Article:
365 Days in Horse Country – Horse Dealers: For The Love Of Money, Not The Love Of Horses
Those of you who know me, or have been following my blogs, know that I endeavor to be as objective and fair as possible when presenting information. Rarely do I inject my personal views when presenting data, except in times when my passions for the subject matter exceed my inner reporter’s sensibilities. Today will be one of those exceptions as I discuss with you a recent encounter with one of the used car salesmen of the horse industry; a horse dealer!
Just this past week, after developing a horse addiction himself, my partner decided it was time he had a horse to call his own. He didn’t want just any horse, no he wanted to do things the hard way. Feeling that he wanted to experience the same kind of bond that I have with my boy Diego, he wanted to start his own horse from the ground up. Yes folks, the search for a healthy youngster, in need of a loving home, began. During his internet search one day, he came across an advertisement for a weanling cross. To my surprise, the foal was located on a farm very close by, in Springwater Township. Why the surprise you ask? Well it just so happens that this foal was at the very farm that one of my other horses was liberated from. When acquired, he was a starving 3 year old “school horse” and grossly underweight. Immediately my hackles were up and I was on the defensive, and with good reason too.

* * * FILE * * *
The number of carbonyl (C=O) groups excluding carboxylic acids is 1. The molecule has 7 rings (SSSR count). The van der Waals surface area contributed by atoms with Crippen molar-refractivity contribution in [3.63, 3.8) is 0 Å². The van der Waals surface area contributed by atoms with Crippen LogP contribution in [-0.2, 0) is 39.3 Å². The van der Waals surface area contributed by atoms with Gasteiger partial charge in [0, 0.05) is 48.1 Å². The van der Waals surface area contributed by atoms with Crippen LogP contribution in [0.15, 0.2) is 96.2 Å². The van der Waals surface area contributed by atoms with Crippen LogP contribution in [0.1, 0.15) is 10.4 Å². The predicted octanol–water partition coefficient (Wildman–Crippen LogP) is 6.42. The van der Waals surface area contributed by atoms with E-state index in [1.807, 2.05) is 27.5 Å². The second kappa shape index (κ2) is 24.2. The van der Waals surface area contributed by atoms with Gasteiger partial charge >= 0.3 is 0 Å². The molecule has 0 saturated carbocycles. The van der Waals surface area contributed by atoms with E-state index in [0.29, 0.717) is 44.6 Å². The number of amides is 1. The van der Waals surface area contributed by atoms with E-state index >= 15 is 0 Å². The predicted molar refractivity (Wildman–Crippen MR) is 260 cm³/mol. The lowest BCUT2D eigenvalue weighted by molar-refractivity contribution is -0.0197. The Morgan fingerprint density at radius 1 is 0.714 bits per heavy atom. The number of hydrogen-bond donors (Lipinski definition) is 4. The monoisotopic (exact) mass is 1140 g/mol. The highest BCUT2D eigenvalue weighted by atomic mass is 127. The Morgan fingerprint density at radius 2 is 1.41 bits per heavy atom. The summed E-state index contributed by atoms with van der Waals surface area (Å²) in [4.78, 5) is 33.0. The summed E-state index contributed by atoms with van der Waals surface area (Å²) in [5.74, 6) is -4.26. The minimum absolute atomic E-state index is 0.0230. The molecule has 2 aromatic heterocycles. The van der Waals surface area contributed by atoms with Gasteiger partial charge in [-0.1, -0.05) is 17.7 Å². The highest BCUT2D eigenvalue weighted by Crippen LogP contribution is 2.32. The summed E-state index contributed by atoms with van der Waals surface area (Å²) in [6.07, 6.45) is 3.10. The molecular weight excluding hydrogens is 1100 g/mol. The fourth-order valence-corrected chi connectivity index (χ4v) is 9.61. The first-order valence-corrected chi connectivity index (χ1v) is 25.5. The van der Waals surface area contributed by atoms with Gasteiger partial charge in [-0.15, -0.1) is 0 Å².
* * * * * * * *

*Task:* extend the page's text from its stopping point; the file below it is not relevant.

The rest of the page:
Upon our arrival at this “equestrian facility”, we were appalled by the abhorrent condition of the paddocks and the horses themselves; many being underweight, unkempt, and crowded into muddy paddocks with no opportunity to properly graze or forage. As we waited for the centre’s owner to join us, we had an opportunity to strike up conversation with one of the farm hands; attempting to glean whatever information we could. Immediately, we were warned that one of the horses sharing the pen with the foal, was recovering from a bad “cold”. You should be asking yourself why a young foal, underweight at that, and with very little immune response as compared to an adult, was being housed with a sick animal. Yet more alarm bells rang in our heads.
During our time there, we also discovered that no one really knew when the weanling had been foaled, or in fact when it had been weaned. This, most likely attributable to the fact that they had only just acquired the foal themselves; we suspect from auction. This assumption is not such a stretch given the fact that the centre’s owner shares the same surname as a large auction house, and that this individual’s name also appears as buyer, for countless horses sold through this same auction house. Upon further investigation, it would be noteworthy to mention that in this year alone, 78 horses have been sold through this facility; all being a mixed-bag of breeds and each sale being proudly, and arrogantly, posted on their website. You should be wary of anyone who is moving that volume of horses through their facility as it is a clear indication that they are horse dealers. The alarm bells ring louder still.